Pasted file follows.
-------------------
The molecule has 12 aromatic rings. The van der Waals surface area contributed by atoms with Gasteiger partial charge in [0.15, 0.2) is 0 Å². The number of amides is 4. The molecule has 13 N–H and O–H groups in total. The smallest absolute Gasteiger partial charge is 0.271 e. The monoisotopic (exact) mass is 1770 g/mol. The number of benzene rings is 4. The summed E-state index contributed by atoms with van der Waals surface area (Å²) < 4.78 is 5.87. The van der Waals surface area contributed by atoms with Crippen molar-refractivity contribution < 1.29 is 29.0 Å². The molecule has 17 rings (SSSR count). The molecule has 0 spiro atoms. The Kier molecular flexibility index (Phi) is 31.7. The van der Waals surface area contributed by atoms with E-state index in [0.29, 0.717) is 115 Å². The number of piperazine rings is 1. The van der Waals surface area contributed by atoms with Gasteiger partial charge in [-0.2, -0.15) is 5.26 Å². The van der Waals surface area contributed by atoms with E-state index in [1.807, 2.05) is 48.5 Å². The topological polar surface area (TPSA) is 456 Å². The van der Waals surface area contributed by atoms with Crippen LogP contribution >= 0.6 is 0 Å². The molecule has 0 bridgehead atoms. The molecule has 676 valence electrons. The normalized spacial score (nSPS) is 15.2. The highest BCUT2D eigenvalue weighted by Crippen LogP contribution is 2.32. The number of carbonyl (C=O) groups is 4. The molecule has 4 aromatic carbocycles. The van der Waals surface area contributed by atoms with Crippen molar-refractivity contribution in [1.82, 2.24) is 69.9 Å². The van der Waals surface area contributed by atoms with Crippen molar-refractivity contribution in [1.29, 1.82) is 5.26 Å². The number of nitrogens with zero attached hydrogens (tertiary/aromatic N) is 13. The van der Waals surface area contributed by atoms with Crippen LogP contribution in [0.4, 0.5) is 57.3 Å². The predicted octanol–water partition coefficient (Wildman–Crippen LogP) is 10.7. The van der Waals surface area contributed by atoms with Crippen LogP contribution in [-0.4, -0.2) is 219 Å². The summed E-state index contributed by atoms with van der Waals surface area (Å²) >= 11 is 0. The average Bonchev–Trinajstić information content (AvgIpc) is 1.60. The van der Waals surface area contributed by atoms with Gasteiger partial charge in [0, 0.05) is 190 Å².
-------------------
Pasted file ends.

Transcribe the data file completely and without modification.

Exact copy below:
The molecule has 12 aromatic rings. The van der Waals surface area contributed by atoms with Gasteiger partial charge in [0.15, 0.2) is 0 Å². The number of amides is 4. The molecule has 13 N–H and O–H groups in total. The smallest absolute Gasteiger partial charge is 0.271 e. The monoisotopic (exact) mass is 1770 g/mol. The number of benzene rings is 4. The summed E-state index contributed by atoms with van der Waals surface area (Å²) < 4.78 is 5.87. The van der Waals surface area contributed by atoms with Crippen molar-refractivity contribution < 1.29 is 29.0 Å². The molecule has 17 rings (SSSR count). The molecule has 0 spiro atoms. The Kier molecular flexibility index (Phi) is 31.7. The van der Waals surface area contributed by atoms with E-state index in [0.29, 0.717) is 115 Å². The number of piperazine rings is 1. The van der Waals surface area contributed by atoms with Gasteiger partial charge in [-0.2, -0.15) is 5.26 Å². The van der Waals surface area contributed by atoms with E-state index in [1.807, 2.05) is 48.5 Å². The topological polar surface area (TPSA) is 456 Å². The van der Waals surface area contributed by atoms with Crippen LogP contribution >= 0.6 is 0 Å². The molecule has 0 bridgehead atoms. The molecule has 676 valence electrons. The normalized spacial score (nSPS) is 15.2. The highest BCUT2D eigenvalue weighted by Crippen LogP contribution is 2.32. The number of carbonyl (C=O) groups is 4. The molecule has 4 aromatic carbocycles. The van der Waals surface area contributed by atoms with Crippen molar-refractivity contribution in [1.82, 2.24) is 69.9 Å². The van der Waals surface area contributed by atoms with Crippen molar-refractivity contribution in [1.29, 1.82) is 5.26 Å². The number of nitrogens with zero attached hydrogens (tertiary/aromatic N) is 13. The van der Waals surface area contributed by atoms with Crippen LogP contribution in [0.4, 0.5) is 57.3 Å². The predicted octanol–water partition coefficient (Wildman–Crippen LogP) is 10.7. The van der Waals surface area contributed by atoms with Crippen LogP contribution in [-0.4, -0.2) is 219 Å². The summed E-state index contributed by atoms with van der Waals surface area (Å²) >= 11 is 0. The average Bonchev–Trinajstić information content (AvgIpc) is 1.60. The van der Waals surface area contributed by atoms with Gasteiger partial charge in [0, 0.05) is 190 Å².